Learning more than “the struggle”: I got most of my education in North Carolina public schools. My biggest takeaways regarding the story of Black Americans was that they were able to fight through adversity that resulted from white supremacy — and their relevance stemmed from that ability.

I learned about Harriet Tubman, a hero who fought against the evils of slavery. I learned about Martin Luther King, another hero who stood against the evils of Jim Crow. They’re both critical figures who deserve recognition.

But I think there’s a lot of value in learning about the Black story outside of its connection to white supremacy.

There’s value in learning about times when Black people had buying power and political power as they did in Wilmington back in the late 1800s. There’s power in learning about different approaches to freedom. Malcom X’s “by any means necessary” is no less valid than Dr. King’s “I have a dream.”

The issues with the way Black history is taught also apply to the ways Native American history and Latino American history are taught. We only learn about the struggle. And we’re only given a few chapters over the course of 13 years of K-12 education.

There’s more to Black history than slavery and civil rights: I would’ve enjoyed learning about Black inventors like Lewis Latimer. While we were all taught about Thomas Edison’s creation of the light bulb, Latimer was able to extend the life of light bulbs which previously died after just a few days. Black inventors are also responsible for the ironing board and the traffic light.

More students should know Black entrepreneur Madame C.J. Walker. She was the country’s first female millionaire. Black success stories with North Carolina ties include John Coltrane, Nina Simone, and the Spaulding family.

Having a clearer view of Black contributions not just as they apply to the Black community also sends the message that Black people have value outside the Black community, which they do.

History books

Tell the truth: And when it is time to teach the struggle, it must be accurate and complete.

Recently ‘Black At…’ accounts are exposing the racism faced by Black students in majority white schools. Multiple accounts have shared the stories of Black students whose history teachers taught that the Civil War was about state’s rights and that confederate flags represent Southern pride.

In Southern states, white people have owned the narrative on what happened during the Civil War and what it meant. In so doing some have attempted to diminish the role of slavery and the racism behind it.

A few years ago Scholastic released a children’s book about George Washington’s birthday. It depicted the enslaved people who were forced to work for the first president as smiling and happy to make a cake for his birthday. After an outcry from educators, the book was recalled. Unfortunately, this isn’t the only instance of a publisher twisting the truth behind slavery.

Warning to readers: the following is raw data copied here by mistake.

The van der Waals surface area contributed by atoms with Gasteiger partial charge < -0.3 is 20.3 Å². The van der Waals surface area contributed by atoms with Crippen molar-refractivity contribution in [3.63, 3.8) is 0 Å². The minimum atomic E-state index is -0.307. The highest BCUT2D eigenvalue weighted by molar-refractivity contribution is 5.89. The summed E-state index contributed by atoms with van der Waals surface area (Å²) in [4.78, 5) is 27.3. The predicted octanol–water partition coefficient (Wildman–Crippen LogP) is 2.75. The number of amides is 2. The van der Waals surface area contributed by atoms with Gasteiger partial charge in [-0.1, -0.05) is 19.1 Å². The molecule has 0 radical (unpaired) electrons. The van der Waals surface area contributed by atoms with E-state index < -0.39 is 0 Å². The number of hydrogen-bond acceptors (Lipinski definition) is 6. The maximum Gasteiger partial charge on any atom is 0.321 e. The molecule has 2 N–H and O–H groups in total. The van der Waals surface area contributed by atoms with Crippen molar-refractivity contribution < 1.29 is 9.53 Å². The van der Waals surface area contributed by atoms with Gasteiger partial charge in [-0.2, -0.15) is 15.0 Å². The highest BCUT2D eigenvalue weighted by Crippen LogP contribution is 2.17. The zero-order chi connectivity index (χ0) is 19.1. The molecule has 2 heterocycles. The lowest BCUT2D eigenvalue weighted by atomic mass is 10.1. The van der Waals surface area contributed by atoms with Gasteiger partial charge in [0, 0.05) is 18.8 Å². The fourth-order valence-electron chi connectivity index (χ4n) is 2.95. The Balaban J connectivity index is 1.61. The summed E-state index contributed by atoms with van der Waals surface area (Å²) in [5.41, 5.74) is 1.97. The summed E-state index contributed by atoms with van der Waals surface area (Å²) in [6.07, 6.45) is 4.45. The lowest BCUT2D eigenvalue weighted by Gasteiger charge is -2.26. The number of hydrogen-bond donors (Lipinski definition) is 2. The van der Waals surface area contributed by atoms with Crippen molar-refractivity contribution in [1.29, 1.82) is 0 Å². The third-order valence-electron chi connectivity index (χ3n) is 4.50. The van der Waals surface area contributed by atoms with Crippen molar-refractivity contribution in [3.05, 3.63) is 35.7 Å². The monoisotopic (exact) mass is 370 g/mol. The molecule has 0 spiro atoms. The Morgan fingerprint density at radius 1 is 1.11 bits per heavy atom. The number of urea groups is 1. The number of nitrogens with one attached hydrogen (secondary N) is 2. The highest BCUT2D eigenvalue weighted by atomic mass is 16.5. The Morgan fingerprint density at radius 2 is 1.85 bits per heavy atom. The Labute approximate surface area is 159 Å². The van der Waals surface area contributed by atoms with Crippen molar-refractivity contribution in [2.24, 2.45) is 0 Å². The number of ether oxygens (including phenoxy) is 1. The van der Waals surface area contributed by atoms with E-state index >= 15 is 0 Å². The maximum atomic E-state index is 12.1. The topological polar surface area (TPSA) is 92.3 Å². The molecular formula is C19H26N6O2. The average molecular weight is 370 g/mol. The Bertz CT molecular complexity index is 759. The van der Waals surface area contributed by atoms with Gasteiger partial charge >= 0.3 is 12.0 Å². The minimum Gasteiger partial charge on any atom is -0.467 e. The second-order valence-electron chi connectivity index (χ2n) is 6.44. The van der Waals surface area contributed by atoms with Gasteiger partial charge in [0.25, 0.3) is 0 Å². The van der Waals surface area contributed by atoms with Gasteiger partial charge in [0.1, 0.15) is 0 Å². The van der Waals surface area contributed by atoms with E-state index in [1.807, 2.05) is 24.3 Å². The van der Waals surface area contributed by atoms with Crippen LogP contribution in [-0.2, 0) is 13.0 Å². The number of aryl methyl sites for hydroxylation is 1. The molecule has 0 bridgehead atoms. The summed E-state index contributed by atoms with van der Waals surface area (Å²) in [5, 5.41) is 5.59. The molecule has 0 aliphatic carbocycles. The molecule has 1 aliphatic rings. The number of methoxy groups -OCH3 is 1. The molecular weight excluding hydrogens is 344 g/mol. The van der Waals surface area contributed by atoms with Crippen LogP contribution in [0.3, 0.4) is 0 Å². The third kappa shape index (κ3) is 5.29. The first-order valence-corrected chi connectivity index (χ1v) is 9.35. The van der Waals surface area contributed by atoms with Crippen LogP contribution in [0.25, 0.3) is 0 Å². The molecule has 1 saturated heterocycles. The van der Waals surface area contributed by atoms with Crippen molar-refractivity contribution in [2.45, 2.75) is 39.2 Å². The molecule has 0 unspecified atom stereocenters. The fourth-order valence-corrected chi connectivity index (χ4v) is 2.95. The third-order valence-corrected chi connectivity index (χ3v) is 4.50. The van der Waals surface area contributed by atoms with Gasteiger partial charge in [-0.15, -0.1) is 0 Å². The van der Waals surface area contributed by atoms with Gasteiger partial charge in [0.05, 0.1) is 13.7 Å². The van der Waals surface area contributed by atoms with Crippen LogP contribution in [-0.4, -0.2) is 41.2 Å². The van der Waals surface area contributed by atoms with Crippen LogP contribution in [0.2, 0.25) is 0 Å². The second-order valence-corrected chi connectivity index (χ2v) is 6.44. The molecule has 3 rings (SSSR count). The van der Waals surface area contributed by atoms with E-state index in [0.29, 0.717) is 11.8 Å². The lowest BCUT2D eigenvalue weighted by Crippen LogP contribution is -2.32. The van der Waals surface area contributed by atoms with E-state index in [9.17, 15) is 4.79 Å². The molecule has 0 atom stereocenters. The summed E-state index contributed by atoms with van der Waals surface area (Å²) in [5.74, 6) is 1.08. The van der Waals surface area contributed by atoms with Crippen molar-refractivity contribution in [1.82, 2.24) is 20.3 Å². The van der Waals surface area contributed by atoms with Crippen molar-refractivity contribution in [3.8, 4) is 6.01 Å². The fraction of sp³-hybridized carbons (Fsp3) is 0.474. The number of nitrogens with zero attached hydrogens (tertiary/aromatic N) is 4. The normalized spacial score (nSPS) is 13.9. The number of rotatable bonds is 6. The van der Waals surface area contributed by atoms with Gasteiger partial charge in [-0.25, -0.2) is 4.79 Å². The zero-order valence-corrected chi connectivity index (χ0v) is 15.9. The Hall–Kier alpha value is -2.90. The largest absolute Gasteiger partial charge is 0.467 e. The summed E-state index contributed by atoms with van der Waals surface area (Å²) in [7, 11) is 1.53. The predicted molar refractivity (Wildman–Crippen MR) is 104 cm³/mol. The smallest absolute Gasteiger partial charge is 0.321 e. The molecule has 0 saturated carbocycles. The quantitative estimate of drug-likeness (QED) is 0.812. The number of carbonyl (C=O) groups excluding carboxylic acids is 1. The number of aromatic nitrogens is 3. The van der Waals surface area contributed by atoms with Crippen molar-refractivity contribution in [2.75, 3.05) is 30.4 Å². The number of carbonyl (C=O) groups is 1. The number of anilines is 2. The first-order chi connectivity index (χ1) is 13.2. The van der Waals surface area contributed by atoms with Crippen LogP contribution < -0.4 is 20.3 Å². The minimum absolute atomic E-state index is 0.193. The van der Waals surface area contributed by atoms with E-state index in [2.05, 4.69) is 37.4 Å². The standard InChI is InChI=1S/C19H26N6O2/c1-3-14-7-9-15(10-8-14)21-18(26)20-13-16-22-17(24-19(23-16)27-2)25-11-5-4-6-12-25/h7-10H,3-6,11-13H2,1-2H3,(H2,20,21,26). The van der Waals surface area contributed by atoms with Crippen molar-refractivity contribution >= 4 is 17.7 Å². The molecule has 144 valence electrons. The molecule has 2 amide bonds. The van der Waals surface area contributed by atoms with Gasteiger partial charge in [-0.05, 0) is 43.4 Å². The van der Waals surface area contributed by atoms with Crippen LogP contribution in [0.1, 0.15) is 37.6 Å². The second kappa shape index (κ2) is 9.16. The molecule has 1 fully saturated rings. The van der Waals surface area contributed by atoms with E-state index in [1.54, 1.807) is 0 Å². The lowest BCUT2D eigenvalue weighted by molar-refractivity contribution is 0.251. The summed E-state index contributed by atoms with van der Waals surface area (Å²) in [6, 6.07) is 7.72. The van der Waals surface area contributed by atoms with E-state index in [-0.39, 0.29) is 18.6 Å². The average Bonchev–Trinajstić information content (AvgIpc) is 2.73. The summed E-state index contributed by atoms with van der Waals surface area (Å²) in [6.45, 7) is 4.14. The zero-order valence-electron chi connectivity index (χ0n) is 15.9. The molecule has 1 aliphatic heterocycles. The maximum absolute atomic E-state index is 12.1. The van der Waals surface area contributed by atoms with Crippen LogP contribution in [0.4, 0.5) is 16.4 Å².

Just this week, Tom Cotton, a Republican senator from Arkansas, called slavery “the necessary evil upon which the union was built.”

His statement came in an interview about legislation he’s introducing to prevent the use of federal funds for teaching K-12 courses using the 1619 Project. The New York Times initiative frames U.S. history around the arrival of the country’s first slave ships in 1619.

Cotton doesn’t like the way the 1619 project tells American history through the eye of enslaved people. He would prefer history be told through the eyes of the victor. He took issue with the project’s assertion that America is at its core a racist nation. But it is.

And to move forward from that, we have to first understand it and learn it, not hide the truth from our children.

Black history is still relevant: The atrocities described in the 1619 Project still affect Black Americans.

For example, when we learn about slavery, it would be beneficial for students to learn that the first forms of police systems in America were created to track down enslaved people who had escaped. These original police, or slave patrols, led to the over-policing of Black neighborhoods decades later. Students should be able to make the connection between the origins of American policing and an American prison system that is full of young Black men today. According to the NAACP, Black Americans are five times more likely to be imprisoned than white Americans.

Black oppression did not end with slavery or with Jim Crow. The “war on drugs” is still responsible for filling America’s prisons with young Black men. Redlining, among other injustices, kept Black Americans from achieving home ownership. White flight, which is still happening in the suburbs, kept America segregated even after Jim Crow.

These events can’t be taken back. But widespread understanding of them could lead to dismantling the institutionalized racism that was left in their wake.

And I wonder, would these systemic injustices still exist if activists could focus on dismantling them instead of fighting to prove they exist? If there were stronger understanding of these aspects of history, would Black Americans have to lay out the case for their lives mattering in 2020?